That’s basically same for the rest of the list, too.
10. Kevin Pillar
Last week: unranked
Pillar is the team leader in home runs, RBI, and batting average, which is not great for the Giants, really, but could make him a somewhat interesting addition for a team. He’s almost the perfect August trade waiver candidate. Too bad those are gone now.
Since June 1st, he’s hitting .310/.328/.575 (.903 OPS) with 6 HR and 22 RBI. For the season, he’s been just a hair above average as an outfielder, playing much better in RF (+3 DRS) than CF (-1 DRS). On the year, he has also been decent against fastballs 95 mph+ (10-for-43), which is good enough for 125th in baseball. Cody Bellinger, for comparison, is 13-for-46, so, Pillar is hanging in there with the big bats in a category that’s most important come the postseason.
9. Stephen Vogt
Last week: #8
Vogt’s an average all around player to the point that a steady backup catcher with average contact, speed, and base running ability should have value to a contender. Like Pillar, it might come in a situation where a primary or crucial backup gets injured. More likely, a savvy team will see an opportunity to upgrade a spot in the 21-25 slots on the active roster, and both Vogt and Pillar would be solid improvements.
8. Joe Panik
Last week: #7
Still the best defensive second baseman in baseball (for the moment), still decent bat control (top 3% in strikeout rate, 9.9% walk rate). Regrettably, his 25.3% hard hit rate is well below league average (34.3%). Still, as an injury replacement or depth add, he can still be a useful player for a contending team.
7. Trevor Gott
Last week: #6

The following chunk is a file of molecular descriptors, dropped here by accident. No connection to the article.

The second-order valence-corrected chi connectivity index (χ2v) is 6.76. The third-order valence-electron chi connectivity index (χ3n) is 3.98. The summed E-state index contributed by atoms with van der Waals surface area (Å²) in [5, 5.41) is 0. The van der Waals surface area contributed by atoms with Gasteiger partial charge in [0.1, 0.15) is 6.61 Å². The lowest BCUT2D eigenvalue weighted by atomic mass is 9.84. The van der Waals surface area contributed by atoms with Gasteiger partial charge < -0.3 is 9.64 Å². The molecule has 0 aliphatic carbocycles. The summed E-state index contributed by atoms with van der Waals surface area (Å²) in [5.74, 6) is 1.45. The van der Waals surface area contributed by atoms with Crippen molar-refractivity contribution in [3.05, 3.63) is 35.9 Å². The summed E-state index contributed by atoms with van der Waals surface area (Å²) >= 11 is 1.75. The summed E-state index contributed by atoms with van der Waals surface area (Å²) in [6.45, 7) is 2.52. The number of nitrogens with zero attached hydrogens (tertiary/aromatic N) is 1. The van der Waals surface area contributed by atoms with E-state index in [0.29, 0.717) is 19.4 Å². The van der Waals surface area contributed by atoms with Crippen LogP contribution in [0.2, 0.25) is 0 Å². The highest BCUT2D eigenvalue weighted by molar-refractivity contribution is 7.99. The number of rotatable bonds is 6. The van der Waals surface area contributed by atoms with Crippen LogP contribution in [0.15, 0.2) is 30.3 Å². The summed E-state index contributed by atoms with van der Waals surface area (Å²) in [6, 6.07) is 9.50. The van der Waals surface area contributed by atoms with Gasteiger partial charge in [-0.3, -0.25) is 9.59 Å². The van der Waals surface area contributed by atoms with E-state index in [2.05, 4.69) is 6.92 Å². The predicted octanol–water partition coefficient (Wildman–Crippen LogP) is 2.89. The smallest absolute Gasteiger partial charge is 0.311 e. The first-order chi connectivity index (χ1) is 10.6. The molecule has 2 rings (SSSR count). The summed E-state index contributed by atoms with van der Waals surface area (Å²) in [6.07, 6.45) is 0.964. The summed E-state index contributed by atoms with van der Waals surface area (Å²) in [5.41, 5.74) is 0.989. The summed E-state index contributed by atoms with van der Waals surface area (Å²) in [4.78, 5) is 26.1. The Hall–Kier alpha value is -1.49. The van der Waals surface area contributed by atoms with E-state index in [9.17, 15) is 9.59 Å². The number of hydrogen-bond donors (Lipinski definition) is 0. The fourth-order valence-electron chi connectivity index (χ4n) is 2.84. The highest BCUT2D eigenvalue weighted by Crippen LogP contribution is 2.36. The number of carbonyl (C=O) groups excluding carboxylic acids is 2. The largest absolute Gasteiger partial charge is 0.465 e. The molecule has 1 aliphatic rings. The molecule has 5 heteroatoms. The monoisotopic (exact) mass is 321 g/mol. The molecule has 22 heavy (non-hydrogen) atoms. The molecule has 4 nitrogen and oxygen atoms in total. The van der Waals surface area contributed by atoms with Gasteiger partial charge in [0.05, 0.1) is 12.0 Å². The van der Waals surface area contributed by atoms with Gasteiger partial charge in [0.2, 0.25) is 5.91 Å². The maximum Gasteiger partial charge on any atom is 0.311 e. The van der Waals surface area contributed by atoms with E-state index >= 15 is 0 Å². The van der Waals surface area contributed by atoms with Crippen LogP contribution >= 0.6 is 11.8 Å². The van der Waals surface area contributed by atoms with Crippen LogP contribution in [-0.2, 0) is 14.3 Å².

The past week has sort of returned Gott to Earth. He was out-trending his xFIP (basically, the expected ERA based on the quality of contact) for most of the year (around 4) with a sub-3 ERA, but now he’s much more around what’s been projected and much more in line with an average reliever: 3.93 ERA / 3.24 FIP / 4.09 xFIP.
His 0.5 fWAR still puts him near the top of the Giants’ accomplishment chart, but his skill set and projected performance don’t necessarily put him in the upper echelon of league relief pitching, but for cash-constrained teams in need of bullpen help, someone young and controllable like Gott might still be valuable.
6. Brandon Belt
Last week: #10
Who led all of Major League Baseball in walks drawn for the month of June? This guy. Belt had 24 walks in 106 plate appearances, which also gave him a league-leading 22.6% walk rate. He also had just a 16% strikeout rate. On the other hand, just a 103 wRC+, meaning he was just 3% better than league average for a calendar month.
His June slash line of .213/.387/.338 was also lower than his season line: .234/.362/.421. And we know about the knee. So, walky line, balky knee, hefty contract, and no trade clause could conspire to keep him a Giant for life (or, at least through this season), but his strike zone control is so strong that but for the knee, he would be great is a great tease for a team in desperate need of offense and a fun yet dopey clubhouse personality.